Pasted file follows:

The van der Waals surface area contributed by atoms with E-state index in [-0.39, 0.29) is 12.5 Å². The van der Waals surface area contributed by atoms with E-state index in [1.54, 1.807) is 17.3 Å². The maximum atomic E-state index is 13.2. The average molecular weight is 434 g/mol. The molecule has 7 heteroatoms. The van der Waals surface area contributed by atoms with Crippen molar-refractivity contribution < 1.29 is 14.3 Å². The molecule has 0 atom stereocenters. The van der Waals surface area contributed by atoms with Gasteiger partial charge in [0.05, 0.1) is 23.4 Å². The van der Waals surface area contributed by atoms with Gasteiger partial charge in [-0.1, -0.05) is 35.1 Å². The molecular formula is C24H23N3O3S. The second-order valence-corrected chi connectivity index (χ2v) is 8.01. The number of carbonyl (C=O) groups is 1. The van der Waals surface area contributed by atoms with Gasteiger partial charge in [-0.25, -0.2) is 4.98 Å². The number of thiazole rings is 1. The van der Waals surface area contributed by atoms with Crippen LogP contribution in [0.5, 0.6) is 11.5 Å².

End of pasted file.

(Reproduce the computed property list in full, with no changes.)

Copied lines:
The van der Waals surface area contributed by atoms with E-state index in [-0.39, 0.29) is 12.5 Å². The van der Waals surface area contributed by atoms with E-state index in [1.54, 1.807) is 17.3 Å². The maximum atomic E-state index is 13.2. The average molecular weight is 434 g/mol. The molecule has 7 heteroatoms. The van der Waals surface area contributed by atoms with Crippen molar-refractivity contribution < 1.29 is 14.3 Å². The molecule has 0 atom stereocenters. The van der Waals surface area contributed by atoms with Gasteiger partial charge in [0.05, 0.1) is 23.4 Å². The van der Waals surface area contributed by atoms with Gasteiger partial charge in [-0.1, -0.05) is 35.1 Å². The molecular formula is C24H23N3O3S. The second-order valence-corrected chi connectivity index (χ2v) is 8.01. The number of carbonyl (C=O) groups is 1. The van der Waals surface area contributed by atoms with Gasteiger partial charge in [-0.25, -0.2) is 4.98 Å². The number of thiazole rings is 1. The van der Waals surface area contributed by atoms with Crippen LogP contribution in [0.5, 0.6) is 11.5 Å².